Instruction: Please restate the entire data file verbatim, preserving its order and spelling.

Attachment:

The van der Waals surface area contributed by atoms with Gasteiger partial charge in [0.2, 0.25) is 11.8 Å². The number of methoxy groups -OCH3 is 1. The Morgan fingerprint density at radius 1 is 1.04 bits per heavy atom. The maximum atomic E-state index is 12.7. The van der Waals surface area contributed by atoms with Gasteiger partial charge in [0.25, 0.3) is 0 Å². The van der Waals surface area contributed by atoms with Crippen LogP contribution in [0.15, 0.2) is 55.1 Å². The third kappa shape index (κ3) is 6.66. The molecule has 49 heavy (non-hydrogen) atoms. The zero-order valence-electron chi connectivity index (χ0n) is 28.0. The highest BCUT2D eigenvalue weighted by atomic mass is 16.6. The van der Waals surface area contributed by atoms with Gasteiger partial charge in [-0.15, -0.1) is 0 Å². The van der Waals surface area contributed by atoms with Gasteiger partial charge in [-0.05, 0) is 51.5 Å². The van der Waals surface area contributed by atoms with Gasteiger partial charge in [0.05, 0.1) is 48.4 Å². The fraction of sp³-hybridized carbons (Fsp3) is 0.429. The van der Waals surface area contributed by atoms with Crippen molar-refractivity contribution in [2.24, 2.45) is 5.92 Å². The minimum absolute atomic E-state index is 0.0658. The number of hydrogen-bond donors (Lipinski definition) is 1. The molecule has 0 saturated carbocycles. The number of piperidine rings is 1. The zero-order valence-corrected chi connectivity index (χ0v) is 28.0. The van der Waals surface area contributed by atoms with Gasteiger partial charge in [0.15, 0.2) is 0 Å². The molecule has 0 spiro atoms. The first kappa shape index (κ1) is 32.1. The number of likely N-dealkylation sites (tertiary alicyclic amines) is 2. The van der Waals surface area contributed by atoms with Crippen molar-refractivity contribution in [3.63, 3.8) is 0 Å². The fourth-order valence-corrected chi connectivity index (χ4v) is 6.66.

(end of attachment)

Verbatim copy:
The van der Waals surface area contributed by atoms with Gasteiger partial charge in [0.2, 0.25) is 11.8 Å². The number of methoxy groups -OCH3 is 1. The Morgan fingerprint density at radius 1 is 1.04 bits per heavy atom. The maximum atomic E-state index is 12.7. The van der Waals surface area contributed by atoms with Gasteiger partial charge in [0.25, 0.3) is 0 Å². The van der Waals surface area contributed by atoms with Crippen LogP contribution in [0.15, 0.2) is 55.1 Å². The third kappa shape index (κ3) is 6.66. The molecule has 49 heavy (non-hydrogen) atoms. The zero-order valence-electron chi connectivity index (χ0n) is 28.0. The highest BCUT2D eigenvalue weighted by atomic mass is 16.6. The van der Waals surface area contributed by atoms with Gasteiger partial charge in [-0.15, -0.1) is 0 Å². The van der Waals surface area contributed by atoms with Gasteiger partial charge in [-0.05, 0) is 51.5 Å². The van der Waals surface area contributed by atoms with Gasteiger partial charge in [0.05, 0.1) is 48.4 Å². The fraction of sp³-hybridized carbons (Fsp3) is 0.429. The van der Waals surface area contributed by atoms with Crippen molar-refractivity contribution in [2.24, 2.45) is 5.92 Å². The minimum absolute atomic E-state index is 0.0658. The number of hydrogen-bond donors (Lipinski definition) is 1. The molecule has 0 saturated carbocycles. The number of piperidine rings is 1. The zero-order valence-corrected chi connectivity index (χ0v) is 28.0. The van der Waals surface area contributed by atoms with Gasteiger partial charge in [0.15, 0.2) is 0 Å². The molecule has 0 spiro atoms. The first kappa shape index (κ1) is 32.1. The number of likely N-dealkylation sites (tertiary alicyclic amines) is 2. The van der Waals surface area contributed by atoms with Crippen molar-refractivity contribution in [3.63, 3.8) is 0 Å². The fourth-order valence-corrected chi connectivity index (χ4v) is 6.66.